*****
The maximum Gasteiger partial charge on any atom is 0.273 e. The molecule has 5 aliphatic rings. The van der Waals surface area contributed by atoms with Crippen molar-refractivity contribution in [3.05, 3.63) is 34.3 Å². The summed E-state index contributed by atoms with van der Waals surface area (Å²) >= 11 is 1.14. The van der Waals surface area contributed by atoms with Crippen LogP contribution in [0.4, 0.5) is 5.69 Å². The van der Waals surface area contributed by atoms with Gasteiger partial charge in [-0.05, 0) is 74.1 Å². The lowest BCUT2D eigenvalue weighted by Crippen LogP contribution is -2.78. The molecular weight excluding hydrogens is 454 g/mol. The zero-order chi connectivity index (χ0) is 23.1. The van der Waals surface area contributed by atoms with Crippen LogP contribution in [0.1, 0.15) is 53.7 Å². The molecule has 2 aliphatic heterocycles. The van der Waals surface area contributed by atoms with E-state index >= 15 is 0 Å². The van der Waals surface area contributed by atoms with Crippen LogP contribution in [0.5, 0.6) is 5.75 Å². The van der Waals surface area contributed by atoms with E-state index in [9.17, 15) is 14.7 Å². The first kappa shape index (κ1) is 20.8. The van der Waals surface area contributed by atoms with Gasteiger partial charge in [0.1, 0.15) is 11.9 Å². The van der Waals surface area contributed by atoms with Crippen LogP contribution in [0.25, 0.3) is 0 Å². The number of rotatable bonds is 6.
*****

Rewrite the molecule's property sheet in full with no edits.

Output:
The maximum Gasteiger partial charge on any atom is 0.273 e. The molecule has 5 aliphatic rings. The van der Waals surface area contributed by atoms with Crippen molar-refractivity contribution in [3.05, 3.63) is 34.3 Å². The summed E-state index contributed by atoms with van der Waals surface area (Å²) >= 11 is 1.14. The van der Waals surface area contributed by atoms with Crippen LogP contribution in [0.4, 0.5) is 5.69 Å². The van der Waals surface area contributed by atoms with Gasteiger partial charge in [-0.05, 0) is 74.1 Å². The lowest BCUT2D eigenvalue weighted by Crippen LogP contribution is -2.78. The molecular weight excluding hydrogens is 454 g/mol. The zero-order chi connectivity index (χ0) is 23.1. The van der Waals surface area contributed by atoms with Crippen LogP contribution in [0.1, 0.15) is 53.7 Å². The molecule has 2 aliphatic heterocycles. The van der Waals surface area contributed by atoms with E-state index >= 15 is 0 Å². The van der Waals surface area contributed by atoms with Crippen LogP contribution in [0.5, 0.6) is 5.75 Å². The van der Waals surface area contributed by atoms with E-state index in [9.17, 15) is 14.7 Å². The first kappa shape index (κ1) is 20.8. The van der Waals surface area contributed by atoms with Gasteiger partial charge in [0.1, 0.15) is 11.9 Å². The van der Waals surface area contributed by atoms with Crippen LogP contribution in [0.25, 0.3) is 0 Å². The number of rotatable bonds is 6.